Geneva. It’s clean, it’s neat, it’s somewhat quaint and understated. It is then the least likely city to host what’s probably Europe’s (and arguably the world’s) leading car show. However, for a week every March, that’s what happens in the several acres of Geneva’s Palexpo exhibition hall.

This year, the buzz words have been iPhone / iPad in terms of improved dashboard technology. Touchscreen is here to stay, people, and it’s going to be nestled just behind the steering wheel alongside, if a couple of manufacturers have their way, monitors that will replace wing mirrors.

The biggest stirs however are the new model announcements. These range from the revolutionary to the predictable, the slight tweak to an existing model to the brand new concept vehicle. It was one of the latter that, if not stole the show, certainly caused the biggest stir: Bentley’s EXP 9F.

The “EXP” as you’ve probably worked out stands for “Experimental”. The “F” is for “Falcon”, the bird that inspired this concept in terms of speed, grace and adaptability. The whole thing is Bentley’s perhaps inevitable venture into the SUV market. Unlike, say, Porsche’s vaguely disastrous Cayenne – a quantum leap for a company best known for two-seater sporty numbers – Bentley’s proposed venture into the sector feels far more organic. They already make huge cars that ferry people in astonishing comfort on the road, why not apply the same engineering prowess, luxury – and V12 engine – to the off-road market?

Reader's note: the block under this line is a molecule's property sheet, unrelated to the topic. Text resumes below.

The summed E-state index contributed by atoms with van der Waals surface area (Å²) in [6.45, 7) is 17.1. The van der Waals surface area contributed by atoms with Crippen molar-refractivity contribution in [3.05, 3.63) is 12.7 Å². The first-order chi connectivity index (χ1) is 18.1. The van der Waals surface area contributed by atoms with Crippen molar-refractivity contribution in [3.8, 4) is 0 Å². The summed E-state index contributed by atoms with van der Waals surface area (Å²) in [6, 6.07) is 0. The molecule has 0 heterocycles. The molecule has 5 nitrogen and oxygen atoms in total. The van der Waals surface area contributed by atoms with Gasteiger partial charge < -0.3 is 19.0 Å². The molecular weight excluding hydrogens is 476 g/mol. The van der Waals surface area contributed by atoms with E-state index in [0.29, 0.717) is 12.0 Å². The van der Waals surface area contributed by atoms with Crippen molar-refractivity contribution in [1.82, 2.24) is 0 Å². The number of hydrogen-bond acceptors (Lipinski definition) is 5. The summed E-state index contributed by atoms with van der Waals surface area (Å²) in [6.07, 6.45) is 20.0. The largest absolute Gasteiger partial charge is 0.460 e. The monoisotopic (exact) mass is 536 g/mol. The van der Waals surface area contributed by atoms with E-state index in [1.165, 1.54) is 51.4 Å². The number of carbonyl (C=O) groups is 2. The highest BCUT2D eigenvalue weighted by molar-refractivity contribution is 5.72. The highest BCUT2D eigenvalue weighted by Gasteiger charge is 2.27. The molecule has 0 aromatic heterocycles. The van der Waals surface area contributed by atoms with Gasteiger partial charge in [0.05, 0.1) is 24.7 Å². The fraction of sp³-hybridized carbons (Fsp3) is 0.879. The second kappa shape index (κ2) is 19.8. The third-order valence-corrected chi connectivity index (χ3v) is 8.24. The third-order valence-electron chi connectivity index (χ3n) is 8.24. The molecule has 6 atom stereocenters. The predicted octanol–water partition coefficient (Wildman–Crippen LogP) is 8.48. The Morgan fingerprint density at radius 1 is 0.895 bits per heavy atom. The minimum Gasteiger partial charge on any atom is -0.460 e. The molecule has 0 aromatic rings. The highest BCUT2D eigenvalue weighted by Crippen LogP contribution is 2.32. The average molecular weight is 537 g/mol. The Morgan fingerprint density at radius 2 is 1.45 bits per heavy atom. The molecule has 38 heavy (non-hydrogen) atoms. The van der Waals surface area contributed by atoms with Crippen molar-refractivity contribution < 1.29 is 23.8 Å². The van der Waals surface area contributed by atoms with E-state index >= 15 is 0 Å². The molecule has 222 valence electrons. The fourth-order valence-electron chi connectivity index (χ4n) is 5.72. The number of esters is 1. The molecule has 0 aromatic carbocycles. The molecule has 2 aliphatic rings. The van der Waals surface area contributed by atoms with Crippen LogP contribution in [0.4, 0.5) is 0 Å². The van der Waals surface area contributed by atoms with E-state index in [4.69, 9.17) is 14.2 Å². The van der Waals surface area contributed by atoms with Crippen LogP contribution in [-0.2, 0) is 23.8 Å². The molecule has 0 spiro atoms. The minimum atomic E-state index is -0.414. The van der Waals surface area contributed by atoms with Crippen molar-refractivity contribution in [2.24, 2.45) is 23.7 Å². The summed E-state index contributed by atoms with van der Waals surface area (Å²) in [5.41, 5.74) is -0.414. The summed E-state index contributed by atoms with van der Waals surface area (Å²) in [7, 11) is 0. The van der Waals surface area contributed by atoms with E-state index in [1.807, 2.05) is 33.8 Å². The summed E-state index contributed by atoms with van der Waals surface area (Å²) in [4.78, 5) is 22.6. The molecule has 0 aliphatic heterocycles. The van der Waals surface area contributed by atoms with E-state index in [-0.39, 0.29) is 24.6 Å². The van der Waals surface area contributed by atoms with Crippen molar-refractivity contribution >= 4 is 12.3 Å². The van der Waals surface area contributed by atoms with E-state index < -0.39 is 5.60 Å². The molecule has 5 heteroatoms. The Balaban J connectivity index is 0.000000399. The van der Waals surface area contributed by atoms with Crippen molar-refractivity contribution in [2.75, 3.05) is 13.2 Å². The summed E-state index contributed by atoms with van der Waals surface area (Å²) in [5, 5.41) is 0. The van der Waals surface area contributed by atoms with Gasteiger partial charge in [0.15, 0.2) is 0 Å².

The result, as it stands, is a bit of a beast that’s recognisably a SUV and also recognisably a Bentley. Suspicions that they might have the curves you’ve come to expect of this market were swiftly eradicated: the slightly boxy EXP9F looks like the Mulsanne’s sibling. A sibling with a country estate, admittedly, but still a sibling. Still, it’s early days – the car’s designer Dirk van Braeckel happily admits that it’s a work in progress. Indeed, instead of the 18 months of R&D he’d usually have on a concept vehicle, he had around six. And a lot of 24 hour days.

Given the likely demand from the emerging markets – and the falconry idea won’t do it any harm in the Middle East – it’s hard to see Bentley NOT pursuing this idea. Whatever the outcome, whatever the evolution, it’s never going to stir the loins like the new Lamborghini Aventador or the Bugatti Vitesse, cars for which words such as “phwoar” were made for. However, try to get one of those over a sand dune…